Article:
# Chapter 1 - Introduction of Semiconductor ```ECT – Electronics 1
Prepared by Ms Nur Aishah Bt Azriy
B. Eng (Hons) in Mechatronics Engineering (Automotive)
Learning Outcome
• This course covers fundamentals of analogue electronics which comprises
of topics such as: the concept of semiconductors and electronic devices and
its application, together with hands on practical.
• The course learning outcome divided in three cores:
CLO 1
Describe the concepts of semiconductor and
characteristics curve the various types of diodes and
transistors
CLO 2
Explain the operation of semiconductor devices and
circuit operation the various types of diodes and
transistors.
CLO 3
Evaluate the current, voltage and power in circuits of
diodes and transistors
Assessment Methods
Distribution
Percentage
CLO 1
CLO 2
CLO 3
Class Test 1
10 %
&times;
Class Test 2
10 %
&times;
&times;
&times;
Assignment
10 %
&times;
&times;
Tutorials
30 %
&times;
&times;
&times;
Final Exam
40 %
&times;
&times;
&times;
Total
100 %
&times;
&times;
&times;
List of Courses
Title
Sub Title
Introduction
Basic definitions, types of elements, Ohm's Law, types of components
AC Circuit
Theory of
Semiconductors
Theory of Diode
Diode Circuits :
Basic definitions of AC circuit, Introductions of Oscilloscope, Capacitors,
Inductors,
Conductors, semiconductors, silicon crystals, intrinsic semiconductors,
doping a semiconductor, two types of extrinsic semiconductors, The
Operation of diodes. Unbiased diode, forward bias, reverse bias,
breakdown, energy levels, reverse biased diode
Basic ideas, ideal diode, diode approximations, diode I-V characteristic
Basic diode circuit. Half-wave rectifier, full-wave rectifier, bridge rectifier,
capacitor-input filter. To acquire hands-on laboratory experience, utilizing
oscilloscopes and other modern test equipment. Peak inverse voltage,
clippers and limiters, clampers. To acquire hands-on laboratory
experience, utilizing oscilloscopes and other modern test equipment.
Assessment Schedule
WEEK NO.
Class Test 1
Class Test 2
Assignment
Tutorials
Final Exam
1
2
3
4
5
6
7
8
9
Chapter 1 - Introduction
Learning the basic of electronics element
INTRODUCTION
• Knowing about quantities and electric unit is
important to understand the process of circuit’s
operation.
• Quantities is something that can be measured
and unit is based on name of that certain
quantities.
• In this electrical and electronics subjects, it is
important to understand the basic quantities SI
unit for charge (Q), current (I), voltage (V),
resistor (R), power (P), and energy (W).
System of Units
• As engineers, we deal with measurable quantities.
• Such an international measurement language is the International
System of Units (SI).
• In this system, there are six principal units from which the units of
all other physical quantities can be derived.
Quantity
Length
Mass
Time
Electric Current
Temperature
Luminous intensity
Basic Unit
Meter
kilogram
second
ampere
Kelvin
candela
Symbol
M
kg
s
A
K
Cd
System of Units
 Knowing your units is important!
 Kilo and Mega are common inresistors
 Milli, micro, nano and pico can be used in other components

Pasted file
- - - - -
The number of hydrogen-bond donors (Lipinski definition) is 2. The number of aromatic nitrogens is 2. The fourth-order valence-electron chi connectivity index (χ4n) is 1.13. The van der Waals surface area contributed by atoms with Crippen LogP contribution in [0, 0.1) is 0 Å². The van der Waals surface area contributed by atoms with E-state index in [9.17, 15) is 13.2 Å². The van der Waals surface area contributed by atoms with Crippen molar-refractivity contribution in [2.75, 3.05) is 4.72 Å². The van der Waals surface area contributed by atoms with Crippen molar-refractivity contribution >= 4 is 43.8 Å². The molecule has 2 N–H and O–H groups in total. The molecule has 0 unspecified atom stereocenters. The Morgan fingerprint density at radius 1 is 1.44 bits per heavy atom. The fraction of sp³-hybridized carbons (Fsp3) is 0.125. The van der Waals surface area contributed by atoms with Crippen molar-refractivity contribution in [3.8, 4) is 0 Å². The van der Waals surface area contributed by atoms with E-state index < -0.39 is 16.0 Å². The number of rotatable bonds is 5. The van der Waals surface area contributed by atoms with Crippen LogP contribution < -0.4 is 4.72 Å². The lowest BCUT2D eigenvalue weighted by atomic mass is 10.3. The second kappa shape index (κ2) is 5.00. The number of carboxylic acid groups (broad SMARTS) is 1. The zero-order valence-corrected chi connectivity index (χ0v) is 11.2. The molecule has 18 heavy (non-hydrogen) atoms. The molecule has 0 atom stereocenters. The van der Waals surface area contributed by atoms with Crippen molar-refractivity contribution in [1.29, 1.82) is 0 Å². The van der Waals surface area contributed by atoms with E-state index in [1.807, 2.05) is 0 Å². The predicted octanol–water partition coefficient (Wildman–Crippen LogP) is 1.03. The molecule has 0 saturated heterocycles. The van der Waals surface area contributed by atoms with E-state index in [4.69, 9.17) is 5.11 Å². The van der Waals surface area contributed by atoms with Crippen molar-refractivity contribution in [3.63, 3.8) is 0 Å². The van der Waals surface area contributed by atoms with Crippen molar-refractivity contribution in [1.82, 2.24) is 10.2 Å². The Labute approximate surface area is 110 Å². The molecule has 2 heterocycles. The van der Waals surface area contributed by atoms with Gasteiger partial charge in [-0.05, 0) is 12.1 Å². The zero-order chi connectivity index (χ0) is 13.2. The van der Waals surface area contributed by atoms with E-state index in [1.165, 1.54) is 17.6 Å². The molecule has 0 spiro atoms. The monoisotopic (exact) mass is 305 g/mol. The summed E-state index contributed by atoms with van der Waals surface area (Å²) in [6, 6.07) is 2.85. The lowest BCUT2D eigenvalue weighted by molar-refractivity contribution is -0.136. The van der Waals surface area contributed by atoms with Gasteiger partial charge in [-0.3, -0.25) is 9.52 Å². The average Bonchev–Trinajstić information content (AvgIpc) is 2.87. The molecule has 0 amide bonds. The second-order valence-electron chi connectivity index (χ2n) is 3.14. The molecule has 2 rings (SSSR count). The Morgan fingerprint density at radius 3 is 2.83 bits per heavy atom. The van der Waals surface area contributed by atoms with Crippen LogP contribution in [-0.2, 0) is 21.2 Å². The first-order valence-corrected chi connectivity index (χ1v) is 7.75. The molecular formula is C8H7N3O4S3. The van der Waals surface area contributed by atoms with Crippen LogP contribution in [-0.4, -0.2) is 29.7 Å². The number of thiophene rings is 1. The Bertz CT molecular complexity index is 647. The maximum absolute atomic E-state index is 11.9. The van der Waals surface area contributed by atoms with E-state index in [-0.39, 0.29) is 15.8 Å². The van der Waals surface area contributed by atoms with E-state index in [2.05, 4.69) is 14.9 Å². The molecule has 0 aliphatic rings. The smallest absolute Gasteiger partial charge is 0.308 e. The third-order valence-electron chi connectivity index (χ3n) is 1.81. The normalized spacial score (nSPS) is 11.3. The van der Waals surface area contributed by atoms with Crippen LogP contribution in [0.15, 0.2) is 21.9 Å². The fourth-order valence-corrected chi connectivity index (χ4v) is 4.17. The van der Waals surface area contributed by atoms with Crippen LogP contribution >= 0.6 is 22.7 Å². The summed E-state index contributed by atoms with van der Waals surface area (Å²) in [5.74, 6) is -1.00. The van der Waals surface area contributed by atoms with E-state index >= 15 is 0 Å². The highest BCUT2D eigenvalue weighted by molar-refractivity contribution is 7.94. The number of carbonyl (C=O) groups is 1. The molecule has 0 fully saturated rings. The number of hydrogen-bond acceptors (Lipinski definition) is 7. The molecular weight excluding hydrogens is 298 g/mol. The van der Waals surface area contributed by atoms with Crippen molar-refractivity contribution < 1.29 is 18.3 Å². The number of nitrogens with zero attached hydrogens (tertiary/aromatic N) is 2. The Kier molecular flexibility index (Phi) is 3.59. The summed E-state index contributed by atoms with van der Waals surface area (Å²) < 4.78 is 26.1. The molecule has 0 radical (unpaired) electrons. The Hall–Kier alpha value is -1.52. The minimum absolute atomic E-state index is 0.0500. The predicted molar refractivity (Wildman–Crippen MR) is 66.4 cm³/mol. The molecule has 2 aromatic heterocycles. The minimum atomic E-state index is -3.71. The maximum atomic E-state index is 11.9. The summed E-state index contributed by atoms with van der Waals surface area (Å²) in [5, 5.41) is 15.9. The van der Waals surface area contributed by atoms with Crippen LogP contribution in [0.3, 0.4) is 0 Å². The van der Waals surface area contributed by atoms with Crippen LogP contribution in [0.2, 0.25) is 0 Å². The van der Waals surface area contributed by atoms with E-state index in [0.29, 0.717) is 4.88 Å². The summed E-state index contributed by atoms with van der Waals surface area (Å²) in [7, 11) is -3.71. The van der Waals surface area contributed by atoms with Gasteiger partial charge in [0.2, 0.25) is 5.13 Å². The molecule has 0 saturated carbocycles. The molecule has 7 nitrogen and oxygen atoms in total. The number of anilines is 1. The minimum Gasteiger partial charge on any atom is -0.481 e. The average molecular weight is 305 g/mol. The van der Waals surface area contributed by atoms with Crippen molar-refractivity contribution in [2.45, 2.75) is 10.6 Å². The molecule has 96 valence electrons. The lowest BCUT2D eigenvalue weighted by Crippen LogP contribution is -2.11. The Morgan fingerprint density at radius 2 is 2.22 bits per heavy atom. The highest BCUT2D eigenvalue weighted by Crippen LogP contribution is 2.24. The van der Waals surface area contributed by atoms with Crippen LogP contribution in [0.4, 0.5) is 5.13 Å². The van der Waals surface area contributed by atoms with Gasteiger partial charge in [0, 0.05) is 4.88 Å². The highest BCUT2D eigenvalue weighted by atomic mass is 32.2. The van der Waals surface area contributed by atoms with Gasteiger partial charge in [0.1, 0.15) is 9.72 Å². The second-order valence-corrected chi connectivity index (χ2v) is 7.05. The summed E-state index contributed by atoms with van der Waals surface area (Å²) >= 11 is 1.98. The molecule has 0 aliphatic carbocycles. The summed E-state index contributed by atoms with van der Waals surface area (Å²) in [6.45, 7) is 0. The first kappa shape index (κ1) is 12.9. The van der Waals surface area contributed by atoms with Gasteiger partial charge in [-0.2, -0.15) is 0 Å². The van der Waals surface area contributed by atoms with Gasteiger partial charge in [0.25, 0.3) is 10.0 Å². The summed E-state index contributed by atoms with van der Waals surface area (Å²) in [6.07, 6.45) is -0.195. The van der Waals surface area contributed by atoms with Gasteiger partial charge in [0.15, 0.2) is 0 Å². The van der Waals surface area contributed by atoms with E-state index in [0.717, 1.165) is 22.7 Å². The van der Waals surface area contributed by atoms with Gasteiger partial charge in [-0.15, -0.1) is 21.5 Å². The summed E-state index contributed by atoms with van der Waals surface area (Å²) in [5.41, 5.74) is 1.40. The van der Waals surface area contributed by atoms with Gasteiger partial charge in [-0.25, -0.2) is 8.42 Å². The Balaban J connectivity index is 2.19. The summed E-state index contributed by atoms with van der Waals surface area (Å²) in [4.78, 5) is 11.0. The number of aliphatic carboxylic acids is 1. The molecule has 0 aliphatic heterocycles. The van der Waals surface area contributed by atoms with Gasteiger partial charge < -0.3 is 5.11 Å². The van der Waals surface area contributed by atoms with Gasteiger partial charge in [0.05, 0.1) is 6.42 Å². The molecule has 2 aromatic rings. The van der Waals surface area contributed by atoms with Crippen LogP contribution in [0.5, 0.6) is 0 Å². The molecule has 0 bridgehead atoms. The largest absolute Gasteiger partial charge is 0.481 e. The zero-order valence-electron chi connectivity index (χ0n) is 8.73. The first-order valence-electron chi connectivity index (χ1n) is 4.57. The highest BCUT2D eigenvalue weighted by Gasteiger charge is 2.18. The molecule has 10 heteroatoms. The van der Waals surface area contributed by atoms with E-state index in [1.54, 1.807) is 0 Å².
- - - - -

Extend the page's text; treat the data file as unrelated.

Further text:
Multiplier
1012
109
106
103
10-3
10-6
10-9
10-12
Prefix
Tera
giga
mega
kilo
milli
micro
nano
pico
Symbol
T
G
M
K
m
&micro;
n
p
BASIC CONCEPTS AND DEFINITIONS
1.
CHARGE
• The most basic quantity in an electric circuit is the electric
charge.
• We all experience the effect of electric charge when we try to
remove our wool sweater and have it stick to our body or walk
across a carpet and receive a shock.
• Charge is an electrical property of the atomic particles of
which matter consists, measured in coulombs (C).
• Charge, positive or negative, is denoted by the letter q or Q.
BASIC CONCEPTS AND DEFINITIONS
1.
CHARGE
• We know from elementary physics that all matter is made of
fundamental building blocks known as atoms and that each
atom consists of electrons, protons, and neutrons.
• We also know that the charge ‘e’ on an electron is negative
and equal in magnitude to 1.602x10−19 C, while a proton
carries a positive charge of the same magnitude as the
electron and the neutron has no charge.
• The presence of equal numbers of protons and electrons
leaves an atom neutrally charged.
BASIC CONCEPTS AND DEFINITIONS
2.
CURRENT
• Current can be defined as the motion of charge through a
conducting material, measured in Ampere (A).
• Electric current, is denoted by the letter i or I.
• Mathematically,
𝐶ℎ𝑎𝑟𝑔𝑒 𝑄
𝐼=
=
𝑇𝑖𝑚𝑒
𝑡
BASIC CONCEPTS AND DEFINITIONS
2.
CURRENT
• Two types of currents:
1) A direct current (DC) is a current that remains constant with
time.
2) An alternating current (AC) is a current that varies with
time.
Fig 1. 2 Two common types of current: (a) direct current (DC), (b) alternative current (AC)
EXAMPLE 1
• Determine the current in a circuit if a charge of 80 coulombs
passes a given point in 20 seconds (s).
Solution:
𝑄 80
𝐼= =
=4𝐴
𝑡 20
EXAMPLE 2
How much charge is represented by 4,600 electrons?
Solution:
Each electron has - 1.602x10-19 C. Hence 4,600 electrons will have:
-1.602x10-19x4600 = -7.369x10-16 C
BASIC CONCEPTS AND DEFINITIONS
3.
VOLTAGE
• By definition:
One volt is the potential difference (voltage) between two points when
one joule of energy is used to move one coulomb of charge from one
point to the other.
• The unit of voltage is the volt (V).
BASIC CONCEPTS AND DEFINITIONS
3.
VOLTAGE
• A battery is a type of voltage source that converts chemical
energy into electrical energy.
• Solar Cells convert light energy into electrical energy.
• Generators convert mechanical energy into electrical energy.
• Electronic power supplies (voltage converters)?
• They do not produce electrical energy, but they transform the ac
voltage from the wall outlet into a constant de voltage for use in our
circuits.
BASIC CONCEPTS AND DEFINITIONS
4.
RESISTANCE
• The property of a material that
restricts the flow of electrons is
called resistance.
• The unit of Resistance is Ohm (Ω).
• By definition: